Parenting watch-outs now the kids are back in school.
With England’s schools having opened their doors a few weeks ago after what has been a lengthy period of home learning, many kids have already settled back into the old/new routine while others are still not quite there yet. Either way, there are always ways that we as parents can emotionally support their needs and help them to build their resilience and cope with the new emotional challenges they are facing. Happy Confident Company’s Chief Wondermaker and Mum of 3, Jo Chadwick shares her observations and advice.
Anxious parent, anxious child
We all know that our own moods, our highs and lows affect our kids as much as our fears and joys. But now, more than ever, we need to tread carefully about the subconscious messages we are projecting. And that’s not only in our actual language, but also our body language. Excess worrying and questions about how they are settling in will trigger alarm bells for the kids, suggesting that there is reason to be concerned, making them feel the need to self-check (and check again) even when it may well be fine.
And then there are the school assessments. Many schools will be assessing the kids this side of the Easter holidays, and, as I discovered this morning thank to my 9-year-old refusing to get out of bed, even the most resilient of kids could be nervous, applying pressure to themselves, or feeling worried and stressed about their ability. Keep an eye out, and make sure you keep reminding them (and yourselves) that assessment is just a tool to help the teachers know where to focus their attention, and the children to learn more about themselves and the areas where are strong or and those where they are more, or less secure than they were previously. Try telling them assessment week is there to give them magic signs that will help them know where they are doing well, and the areas where they can practice more to improve their skills. Do let the school know if your children are fretting, and make sure you spend that extra bit of time doing some fun stuff at home – even if it’s a quick game of cards between dinner and bedtime.
Supporting problems is not solving problems
If your child is sharing issues or giving you a reason to feel they may have concerns, make sure you don’t lead the conversation, but playback what they say, asking them how they think they could handle the situation or overcome their challenges. Use examples in your life where this may have applied to you, and what you did to solve the problem. Don’t judge, don’t sugar coat, and neither minimise nor try to fix things yourself. It’s all about helping them to devise their own strategies and take control of finding their own solutions. This empowerment will build their self-belief in no time. Simple tactics such as getting them to list things out on paper, classifying the issues to try and find a common denominator (just like with fractions), writing pros and cons, applying a weighting to their challenges so that they can reduce any overwhelm and begin to create order around finding resolution. Again, be careful with the language you use, remain positive, and resist the temptation to tell them what to do, but use questions to help guide them toward tenable solutions.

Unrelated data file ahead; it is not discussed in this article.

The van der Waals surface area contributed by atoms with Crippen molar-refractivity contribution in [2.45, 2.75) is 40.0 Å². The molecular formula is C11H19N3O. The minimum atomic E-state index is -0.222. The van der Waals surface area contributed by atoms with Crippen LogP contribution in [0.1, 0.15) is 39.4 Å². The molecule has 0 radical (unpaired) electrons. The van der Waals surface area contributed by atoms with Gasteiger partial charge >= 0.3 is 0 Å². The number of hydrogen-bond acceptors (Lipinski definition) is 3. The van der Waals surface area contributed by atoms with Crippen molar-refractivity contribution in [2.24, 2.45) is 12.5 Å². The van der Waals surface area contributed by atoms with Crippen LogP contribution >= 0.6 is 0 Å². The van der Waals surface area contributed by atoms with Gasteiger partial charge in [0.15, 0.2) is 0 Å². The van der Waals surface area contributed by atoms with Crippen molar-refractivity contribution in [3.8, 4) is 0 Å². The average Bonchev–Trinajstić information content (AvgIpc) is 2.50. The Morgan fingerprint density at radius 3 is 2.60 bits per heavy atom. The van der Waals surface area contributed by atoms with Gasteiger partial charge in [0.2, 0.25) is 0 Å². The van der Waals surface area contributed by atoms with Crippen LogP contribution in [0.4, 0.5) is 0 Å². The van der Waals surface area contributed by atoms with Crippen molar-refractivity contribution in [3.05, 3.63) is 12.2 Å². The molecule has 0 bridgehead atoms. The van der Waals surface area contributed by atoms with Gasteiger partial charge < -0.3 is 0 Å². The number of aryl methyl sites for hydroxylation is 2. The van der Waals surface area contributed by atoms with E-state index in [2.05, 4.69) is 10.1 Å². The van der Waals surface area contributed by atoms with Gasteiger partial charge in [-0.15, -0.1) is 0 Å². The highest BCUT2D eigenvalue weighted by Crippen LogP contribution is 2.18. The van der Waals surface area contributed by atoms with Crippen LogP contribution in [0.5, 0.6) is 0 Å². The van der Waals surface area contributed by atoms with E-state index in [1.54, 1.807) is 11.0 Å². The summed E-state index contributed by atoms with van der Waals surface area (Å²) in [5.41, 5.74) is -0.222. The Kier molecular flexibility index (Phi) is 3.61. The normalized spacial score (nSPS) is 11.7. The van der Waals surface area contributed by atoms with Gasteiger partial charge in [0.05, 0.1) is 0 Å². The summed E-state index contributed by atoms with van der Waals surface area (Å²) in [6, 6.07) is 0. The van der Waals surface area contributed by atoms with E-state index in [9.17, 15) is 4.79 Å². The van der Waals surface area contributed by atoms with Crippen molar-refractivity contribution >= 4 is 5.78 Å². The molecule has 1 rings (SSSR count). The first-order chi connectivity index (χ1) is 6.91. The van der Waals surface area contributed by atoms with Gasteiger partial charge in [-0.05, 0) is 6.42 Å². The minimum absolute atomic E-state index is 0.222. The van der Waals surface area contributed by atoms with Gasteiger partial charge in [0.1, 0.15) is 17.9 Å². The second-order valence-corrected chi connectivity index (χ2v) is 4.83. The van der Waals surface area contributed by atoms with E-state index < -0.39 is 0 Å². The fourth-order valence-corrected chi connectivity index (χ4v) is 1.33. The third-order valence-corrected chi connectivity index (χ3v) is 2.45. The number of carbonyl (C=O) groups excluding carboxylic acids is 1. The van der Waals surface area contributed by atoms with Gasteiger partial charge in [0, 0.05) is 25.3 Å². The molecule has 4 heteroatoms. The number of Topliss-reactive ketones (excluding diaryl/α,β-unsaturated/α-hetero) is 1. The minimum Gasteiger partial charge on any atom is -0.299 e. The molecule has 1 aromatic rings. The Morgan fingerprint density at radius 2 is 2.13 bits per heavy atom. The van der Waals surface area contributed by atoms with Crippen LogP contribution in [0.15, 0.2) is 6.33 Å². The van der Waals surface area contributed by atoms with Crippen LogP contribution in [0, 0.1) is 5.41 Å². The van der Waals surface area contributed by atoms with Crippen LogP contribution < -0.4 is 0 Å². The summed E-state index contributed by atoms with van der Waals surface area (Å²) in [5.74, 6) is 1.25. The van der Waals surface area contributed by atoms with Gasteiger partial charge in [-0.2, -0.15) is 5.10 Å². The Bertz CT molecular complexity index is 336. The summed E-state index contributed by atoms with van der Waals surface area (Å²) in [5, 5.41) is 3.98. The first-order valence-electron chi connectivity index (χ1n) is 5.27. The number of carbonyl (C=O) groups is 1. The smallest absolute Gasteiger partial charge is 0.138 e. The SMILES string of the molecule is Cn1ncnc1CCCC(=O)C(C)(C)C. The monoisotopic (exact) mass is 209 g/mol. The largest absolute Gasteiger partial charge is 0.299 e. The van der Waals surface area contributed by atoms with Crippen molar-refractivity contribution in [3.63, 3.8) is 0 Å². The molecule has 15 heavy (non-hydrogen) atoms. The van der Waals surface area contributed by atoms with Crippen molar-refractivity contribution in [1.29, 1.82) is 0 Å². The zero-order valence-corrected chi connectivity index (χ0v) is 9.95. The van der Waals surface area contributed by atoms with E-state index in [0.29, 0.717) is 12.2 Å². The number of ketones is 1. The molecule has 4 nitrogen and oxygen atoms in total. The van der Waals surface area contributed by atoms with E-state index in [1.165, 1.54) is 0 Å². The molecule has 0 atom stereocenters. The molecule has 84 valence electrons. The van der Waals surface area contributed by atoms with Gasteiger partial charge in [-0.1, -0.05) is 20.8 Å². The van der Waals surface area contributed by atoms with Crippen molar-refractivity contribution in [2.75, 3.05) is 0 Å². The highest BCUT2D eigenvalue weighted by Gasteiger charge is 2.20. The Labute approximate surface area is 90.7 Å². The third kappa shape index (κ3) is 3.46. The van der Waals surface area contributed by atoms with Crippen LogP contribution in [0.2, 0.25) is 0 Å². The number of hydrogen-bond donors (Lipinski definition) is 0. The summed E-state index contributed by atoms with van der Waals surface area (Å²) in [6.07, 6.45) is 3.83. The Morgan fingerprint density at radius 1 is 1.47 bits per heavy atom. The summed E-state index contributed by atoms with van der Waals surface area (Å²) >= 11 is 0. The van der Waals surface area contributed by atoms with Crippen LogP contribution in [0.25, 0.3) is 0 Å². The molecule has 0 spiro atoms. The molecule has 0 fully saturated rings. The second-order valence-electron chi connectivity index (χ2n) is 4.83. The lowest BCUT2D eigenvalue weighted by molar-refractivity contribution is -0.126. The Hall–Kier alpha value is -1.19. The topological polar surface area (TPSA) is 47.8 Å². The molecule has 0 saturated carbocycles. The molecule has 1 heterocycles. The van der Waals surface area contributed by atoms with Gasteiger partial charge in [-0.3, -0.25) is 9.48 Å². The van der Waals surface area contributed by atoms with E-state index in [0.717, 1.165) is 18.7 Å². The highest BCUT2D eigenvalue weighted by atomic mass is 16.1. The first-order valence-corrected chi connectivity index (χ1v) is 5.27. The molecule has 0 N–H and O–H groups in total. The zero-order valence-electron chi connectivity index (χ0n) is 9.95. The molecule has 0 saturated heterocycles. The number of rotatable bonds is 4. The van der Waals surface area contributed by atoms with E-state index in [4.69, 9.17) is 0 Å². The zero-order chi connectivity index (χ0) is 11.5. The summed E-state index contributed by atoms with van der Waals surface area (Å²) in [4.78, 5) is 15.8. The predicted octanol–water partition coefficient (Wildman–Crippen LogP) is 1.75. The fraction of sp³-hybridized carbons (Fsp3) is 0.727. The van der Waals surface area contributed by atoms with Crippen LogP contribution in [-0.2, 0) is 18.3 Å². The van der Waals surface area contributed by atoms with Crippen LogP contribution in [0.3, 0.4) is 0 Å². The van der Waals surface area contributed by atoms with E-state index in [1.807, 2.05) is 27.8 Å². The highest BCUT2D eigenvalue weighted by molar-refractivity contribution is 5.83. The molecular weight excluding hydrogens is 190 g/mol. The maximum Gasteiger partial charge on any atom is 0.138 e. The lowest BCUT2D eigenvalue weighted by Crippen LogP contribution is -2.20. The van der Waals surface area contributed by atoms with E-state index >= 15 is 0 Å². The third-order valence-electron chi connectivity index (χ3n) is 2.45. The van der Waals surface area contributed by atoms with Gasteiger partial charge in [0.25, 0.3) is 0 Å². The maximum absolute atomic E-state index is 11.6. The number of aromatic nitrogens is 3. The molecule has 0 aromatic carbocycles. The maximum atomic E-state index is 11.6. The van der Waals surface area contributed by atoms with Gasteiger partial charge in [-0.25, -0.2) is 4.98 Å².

The inner voice is loud, try and catch it out
We’ve all eaten more and exercised less over the past few months. Home learning has been a walk in the park for some, tough for others and different families may have had a different approach to yours. As parents, we have no idea how level the playing field in the classroom is right now, and your child will be trying to work out where they rank in the class, socially, academically, and also in the friendship stakes. This could be exceedingly tough even for the most resilient kids – because their friends may have changed, might be behaving differently, or distantly, and this could make your child doubt themselves. The fittest of kids may be unfit having not had as much outdoor time in the last lockdown, and the ones who were struggling in some areas academically may have thrived as a result of one-to-one work at home with a parent. So, the landscape could be entirely different. Now back at school, they may also be anxious about judgment from their peers, may feel worried about what others might be thinking, and might be feeling filled with self-criticism and self-doubt. Think about how you phrase questions about school and ensure you’re using positive language and reflecting a positive outlook ‘what was the best thing you today’, or ‘did you learn anything super interesting today’, ‘did anything funny happen today?’. This will focus your child on drawing out the positives at the end of each day and by hearing their responses, and you’ll understand even more by also ‘hearing’ what is not said.
So keep the conversation flowing, listen to the unspoken word more than the spoken, keep checking in, and use empathy to help your kids feel more secure with what might be tricky feelings. Most of all, remind them that they are not alone, and plenty of kids are feeling exactly the same.